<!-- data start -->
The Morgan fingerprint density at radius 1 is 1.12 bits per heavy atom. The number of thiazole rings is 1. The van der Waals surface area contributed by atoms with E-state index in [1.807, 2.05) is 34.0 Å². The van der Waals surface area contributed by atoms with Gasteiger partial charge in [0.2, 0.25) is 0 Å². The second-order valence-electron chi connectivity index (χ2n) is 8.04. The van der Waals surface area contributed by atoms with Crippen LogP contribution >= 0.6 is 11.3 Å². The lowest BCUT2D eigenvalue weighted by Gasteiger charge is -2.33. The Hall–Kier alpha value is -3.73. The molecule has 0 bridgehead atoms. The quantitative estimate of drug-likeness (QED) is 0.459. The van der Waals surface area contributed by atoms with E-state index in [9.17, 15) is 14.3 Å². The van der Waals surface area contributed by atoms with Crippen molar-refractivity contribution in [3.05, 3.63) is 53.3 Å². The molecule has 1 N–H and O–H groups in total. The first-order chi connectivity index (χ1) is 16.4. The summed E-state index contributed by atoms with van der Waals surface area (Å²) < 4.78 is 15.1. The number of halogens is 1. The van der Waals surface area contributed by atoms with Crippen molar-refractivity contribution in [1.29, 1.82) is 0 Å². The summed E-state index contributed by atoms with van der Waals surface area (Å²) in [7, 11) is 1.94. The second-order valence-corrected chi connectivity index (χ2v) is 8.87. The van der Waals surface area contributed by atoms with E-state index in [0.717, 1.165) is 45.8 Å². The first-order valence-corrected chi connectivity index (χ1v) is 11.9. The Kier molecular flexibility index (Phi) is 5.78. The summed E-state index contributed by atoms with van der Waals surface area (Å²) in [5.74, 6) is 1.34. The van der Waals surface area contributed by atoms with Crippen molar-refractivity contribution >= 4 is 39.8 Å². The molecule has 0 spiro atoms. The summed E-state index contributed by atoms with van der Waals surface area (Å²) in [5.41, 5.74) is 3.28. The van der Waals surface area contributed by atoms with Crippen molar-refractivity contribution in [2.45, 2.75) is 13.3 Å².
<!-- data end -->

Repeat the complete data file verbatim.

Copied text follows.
The Morgan fingerprint density at radius 1 is 1.12 bits per heavy atom. The number of thiazole rings is 1. The van der Waals surface area contributed by atoms with E-state index in [1.807, 2.05) is 34.0 Å². The van der Waals surface area contributed by atoms with Gasteiger partial charge in [0.2, 0.25) is 0 Å². The second-order valence-electron chi connectivity index (χ2n) is 8.04. The van der Waals surface area contributed by atoms with Crippen LogP contribution >= 0.6 is 11.3 Å². The lowest BCUT2D eigenvalue weighted by Gasteiger charge is -2.33. The Hall–Kier alpha value is -3.73. The molecule has 0 bridgehead atoms. The quantitative estimate of drug-likeness (QED) is 0.459. The van der Waals surface area contributed by atoms with E-state index in [9.17, 15) is 14.3 Å². The van der Waals surface area contributed by atoms with Crippen molar-refractivity contribution in [3.05, 3.63) is 53.3 Å². The molecule has 1 N–H and O–H groups in total. The first-order chi connectivity index (χ1) is 16.4. The summed E-state index contributed by atoms with van der Waals surface area (Å²) < 4.78 is 15.1. The number of halogens is 1. The van der Waals surface area contributed by atoms with Crippen molar-refractivity contribution in [1.29, 1.82) is 0 Å². The summed E-state index contributed by atoms with van der Waals surface area (Å²) in [7, 11) is 1.94. The second-order valence-corrected chi connectivity index (χ2v) is 8.87. The van der Waals surface area contributed by atoms with E-state index in [0.717, 1.165) is 45.8 Å². The first-order valence-corrected chi connectivity index (χ1v) is 11.9. The Kier molecular flexibility index (Phi) is 5.78. The summed E-state index contributed by atoms with van der Waals surface area (Å²) in [5.74, 6) is 1.34. The van der Waals surface area contributed by atoms with Crippen molar-refractivity contribution >= 4 is 39.8 Å². The molecule has 0 spiro atoms. The summed E-state index contributed by atoms with van der Waals surface area (Å²) in [5.41, 5.74) is 3.28. The van der Waals surface area contributed by atoms with Crippen molar-refractivity contribution in [2.45, 2.75) is 13.3 Å².